Petrostrategies - The World Energy Weekly

Petrostrategies - The World Energy Weekly

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Russia and OPEC consider the future of their agreement as US shale-oil undergoes “extraordinary” growth

Petrostrategies, February 20th, 2018

OPEC and Russia are thinking about how to follow up their production-limitation agreement when the time comes, while the extraction of shale oils is increasing fast in the United States. OPEC’s agreement with non-OPEC countries (in other words, mainly Russia) is set to expire at the end of 2018. Its implementation and results are to be examined in June. However, the Kremlin stated on February 14 that, during a phone call between King Salman of Saudi Arabia and Russian President Vladimir Putin, the two Heads of State had “expressed readiness to expand fruitful coordination on world hydrocarbon markets”. Russian Energy Minister Alexander Novak had said a few days earlier that an exit from the agreement with OPEC should be gradual and that “it could take three, four, five months or maybe just two”. He added that “everyone supports this scenario” of a gradual exit. “Our goal was to take surplus oil away from the market. At the moment, we see that this goal is achieved by two thirds”, said Novak, adding that “we cannot rule out that the target level for global oil reserves may be reached by the end of 2018”. According to the Iraqi Oil Minister, any talk of an exit will have to wait until December 2018.

Speaking at a joint press conference with Novak on February 15, Saudi Energy Minister Khaled Al-Falih said that the parameters of any future cooperation have yet to be defined. “It’s not binary, but I don’t think it’s appropriate to assume [that] Russia and Saudi Arabia will take full swing of what is required in the future” to balance markets. Falih added that “we need to make sure that we look at non-OECD inventories, floating storage, investor behavior and numbers from respectable agencies”. The UAE’s Energy Minister, Suhail Al-Mazrouei, who is also the incumbent President of OPEC, said that the goal of eliminating surplus oil stocks is well on its way to being reached. “What concerns us today is the level of inventories that we need [in order] to achieve the five-year average, and I see the markets going in that direction and achieving balance”, Mazrouei said on February 13. “How long it will take depends on how long the increase in shale production will take”, he added. However, rising shale-oil production in the United States is no cause for concern, said the Emirati Minister: “Considering all factors, I don’t think that it will be a huge distorter of the market”.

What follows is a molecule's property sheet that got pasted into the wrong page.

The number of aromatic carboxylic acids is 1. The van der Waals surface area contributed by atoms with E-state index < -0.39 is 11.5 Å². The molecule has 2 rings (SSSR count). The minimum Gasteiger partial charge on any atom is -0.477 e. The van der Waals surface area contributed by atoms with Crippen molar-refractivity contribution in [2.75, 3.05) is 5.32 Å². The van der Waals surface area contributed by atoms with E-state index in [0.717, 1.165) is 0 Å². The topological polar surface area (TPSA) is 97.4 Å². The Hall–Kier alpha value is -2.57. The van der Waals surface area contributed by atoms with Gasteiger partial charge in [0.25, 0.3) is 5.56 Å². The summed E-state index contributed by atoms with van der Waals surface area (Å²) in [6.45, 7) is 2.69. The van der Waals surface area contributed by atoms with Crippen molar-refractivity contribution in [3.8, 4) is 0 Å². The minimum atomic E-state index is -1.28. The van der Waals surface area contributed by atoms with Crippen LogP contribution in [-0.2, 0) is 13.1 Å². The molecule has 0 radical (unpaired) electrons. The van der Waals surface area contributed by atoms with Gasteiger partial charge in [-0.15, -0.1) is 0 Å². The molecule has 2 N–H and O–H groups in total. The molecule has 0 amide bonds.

In the latest edition of its monthly report on the oil market, the IEA noted “the extraordinarily rapid fall in OECD oil stocks. A year ago, they were 264 MMb above the five-year average, and now they are only 52 MMb in excess of it”. As it is, the success of the production agreement between OPEC and non-OPEC producers “might be close at hand”, says the IEA, without however ruling out a trend reversal. The main factor to watch is US oil production, it warns.

As it is, the agency is forecasting an increase in non-OPEC oil production in 2018 which may be even stronger than the anticipated rise in world oil demand. The former is set to rise by an estimated 1.7 million b/d, while the latter is expected to grow by only 1.4 million b/d. As it happens, oil production in the “Americas” (according to the IEA’s categorization) is predicted to increase by 1.7 million b/d this year. If these forecasts prove to be true, the call for OPEC crude required to balance the international oil market in 2018 will only be 32.3 million b/d on average. However, the OPEC countries produced much more than this in January 2018: 33 million b/d. In other words, if they don’t reduce their production, there is a risk of a surplus oil supply and thus … an increase in stocks! This would probably lead to lower prices. Faced with such prospects, it may seem surprising that OPEC and Russia are already considering an exit from their production agreement, even if they haven’t yet set any deadlines. Unless the desired effect is actually to curb the enthusiasm of US shale-oil producers by holding out the prospect of an excess supply which would lower prices. But, beware, the IEA warns, US producers have sharply reduced their costs and “are enjoying a second wave of growth” that the agency can only qualify as ”extraordinary”.